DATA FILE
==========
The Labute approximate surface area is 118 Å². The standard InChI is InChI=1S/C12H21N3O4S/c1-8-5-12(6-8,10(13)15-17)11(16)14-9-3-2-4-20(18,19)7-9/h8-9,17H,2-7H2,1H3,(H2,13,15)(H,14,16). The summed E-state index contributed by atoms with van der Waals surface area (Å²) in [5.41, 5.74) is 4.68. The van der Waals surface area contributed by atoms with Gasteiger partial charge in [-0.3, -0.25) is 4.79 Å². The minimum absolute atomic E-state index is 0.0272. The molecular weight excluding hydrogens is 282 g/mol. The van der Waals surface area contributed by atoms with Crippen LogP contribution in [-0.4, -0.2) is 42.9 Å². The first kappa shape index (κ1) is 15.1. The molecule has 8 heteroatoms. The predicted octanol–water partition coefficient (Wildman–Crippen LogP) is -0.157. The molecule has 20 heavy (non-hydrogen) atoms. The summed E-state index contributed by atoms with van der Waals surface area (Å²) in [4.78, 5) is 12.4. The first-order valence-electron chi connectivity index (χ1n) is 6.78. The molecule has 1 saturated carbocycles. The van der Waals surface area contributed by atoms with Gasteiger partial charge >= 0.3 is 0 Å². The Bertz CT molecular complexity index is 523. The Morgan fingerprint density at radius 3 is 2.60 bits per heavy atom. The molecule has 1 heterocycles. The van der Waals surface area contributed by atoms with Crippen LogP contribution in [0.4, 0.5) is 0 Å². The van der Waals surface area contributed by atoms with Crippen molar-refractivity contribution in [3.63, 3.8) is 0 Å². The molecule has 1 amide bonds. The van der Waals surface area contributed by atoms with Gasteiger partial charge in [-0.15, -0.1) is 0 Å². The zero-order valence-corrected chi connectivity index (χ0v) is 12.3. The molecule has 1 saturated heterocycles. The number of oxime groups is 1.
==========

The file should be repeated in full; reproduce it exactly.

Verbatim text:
The Labute approximate surface area is 118 Å². The standard InChI is InChI=1S/C12H21N3O4S/c1-8-5-12(6-8,10(13)15-17)11(16)14-9-3-2-4-20(18,19)7-9/h8-9,17H,2-7H2,1H3,(H2,13,15)(H,14,16). The summed E-state index contributed by atoms with van der Waals surface area (Å²) in [5.41, 5.74) is 4.68. The van der Waals surface area contributed by atoms with Gasteiger partial charge in [-0.3, -0.25) is 4.79 Å². The minimum absolute atomic E-state index is 0.0272. The molecular weight excluding hydrogens is 282 g/mol. The van der Waals surface area contributed by atoms with Crippen LogP contribution in [-0.4, -0.2) is 42.9 Å². The first kappa shape index (κ1) is 15.1. The molecule has 8 heteroatoms. The predicted octanol–water partition coefficient (Wildman–Crippen LogP) is -0.157. The molecule has 20 heavy (non-hydrogen) atoms. The summed E-state index contributed by atoms with van der Waals surface area (Å²) in [4.78, 5) is 12.4. The first-order valence-electron chi connectivity index (χ1n) is 6.78. The molecule has 1 saturated carbocycles. The van der Waals surface area contributed by atoms with Gasteiger partial charge >= 0.3 is 0 Å². The Bertz CT molecular complexity index is 523. The Morgan fingerprint density at radius 3 is 2.60 bits per heavy atom. The molecule has 1 heterocycles. The van der Waals surface area contributed by atoms with Crippen LogP contribution in [0.4, 0.5) is 0 Å². The van der Waals surface area contributed by atoms with Crippen molar-refractivity contribution in [3.63, 3.8) is 0 Å². The molecule has 1 amide bonds. The van der Waals surface area contributed by atoms with Gasteiger partial charge in [-0.15, -0.1) is 0 Å². The zero-order valence-corrected chi connectivity index (χ0v) is 12.3. The molecule has 1 saturated heterocycles. The number of oxime groups is 1.